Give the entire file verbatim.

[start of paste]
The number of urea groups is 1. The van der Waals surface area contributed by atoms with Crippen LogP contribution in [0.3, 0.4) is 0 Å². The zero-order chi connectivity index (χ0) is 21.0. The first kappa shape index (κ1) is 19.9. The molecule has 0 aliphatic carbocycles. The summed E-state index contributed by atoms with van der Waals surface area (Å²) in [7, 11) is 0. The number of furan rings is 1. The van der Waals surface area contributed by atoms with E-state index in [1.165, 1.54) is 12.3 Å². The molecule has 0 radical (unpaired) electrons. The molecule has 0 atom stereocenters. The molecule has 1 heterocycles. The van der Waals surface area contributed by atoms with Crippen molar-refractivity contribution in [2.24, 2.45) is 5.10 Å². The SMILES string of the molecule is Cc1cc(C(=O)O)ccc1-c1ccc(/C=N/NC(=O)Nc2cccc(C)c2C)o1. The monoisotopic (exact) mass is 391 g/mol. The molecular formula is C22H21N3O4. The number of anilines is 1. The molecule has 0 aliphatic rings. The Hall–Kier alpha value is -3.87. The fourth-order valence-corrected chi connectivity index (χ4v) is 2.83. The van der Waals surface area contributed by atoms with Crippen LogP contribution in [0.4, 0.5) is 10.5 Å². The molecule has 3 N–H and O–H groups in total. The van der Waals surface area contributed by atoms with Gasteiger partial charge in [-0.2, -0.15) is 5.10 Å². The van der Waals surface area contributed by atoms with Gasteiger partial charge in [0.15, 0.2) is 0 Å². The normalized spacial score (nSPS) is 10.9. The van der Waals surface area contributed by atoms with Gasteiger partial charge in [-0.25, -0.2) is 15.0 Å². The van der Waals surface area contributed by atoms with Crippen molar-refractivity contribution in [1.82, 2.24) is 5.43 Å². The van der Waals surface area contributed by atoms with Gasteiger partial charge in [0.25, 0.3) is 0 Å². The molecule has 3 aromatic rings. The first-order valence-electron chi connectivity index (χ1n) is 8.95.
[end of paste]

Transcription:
The number of urea groups is 1. The van der Waals surface area contributed by atoms with Crippen LogP contribution in [0.3, 0.4) is 0 Å². The zero-order chi connectivity index (χ0) is 21.0. The first kappa shape index (κ1) is 19.9. The molecule has 0 aliphatic carbocycles. The summed E-state index contributed by atoms with van der Waals surface area (Å²) in [7, 11) is 0. The number of furan rings is 1. The van der Waals surface area contributed by atoms with E-state index in [1.165, 1.54) is 12.3 Å². The molecule has 0 radical (unpaired) electrons. The molecule has 0 atom stereocenters. The molecule has 1 heterocycles. The van der Waals surface area contributed by atoms with Crippen molar-refractivity contribution in [2.24, 2.45) is 5.10 Å². The SMILES string of the molecule is Cc1cc(C(=O)O)ccc1-c1ccc(/C=N/NC(=O)Nc2cccc(C)c2C)o1. The monoisotopic (exact) mass is 391 g/mol. The molecular formula is C22H21N3O4. The number of anilines is 1. The molecule has 0 aliphatic rings. The Hall–Kier alpha value is -3.87. The fourth-order valence-corrected chi connectivity index (χ4v) is 2.83. The van der Waals surface area contributed by atoms with Crippen LogP contribution in [0.4, 0.5) is 10.5 Å². The molecule has 3 N–H and O–H groups in total. The van der Waals surface area contributed by atoms with Gasteiger partial charge in [-0.2, -0.15) is 5.10 Å². The van der Waals surface area contributed by atoms with Gasteiger partial charge in [0.15, 0.2) is 0 Å². The normalized spacial score (nSPS) is 10.9. The van der Waals surface area contributed by atoms with Gasteiger partial charge in [-0.25, -0.2) is 15.0 Å². The van der Waals surface area contributed by atoms with Crippen molar-refractivity contribution in [1.82, 2.24) is 5.43 Å². The van der Waals surface area contributed by atoms with Gasteiger partial charge in [0.25, 0.3) is 0 Å². The molecule has 3 aromatic rings. The first-order valence-electron chi connectivity index (χ1n) is 8.95.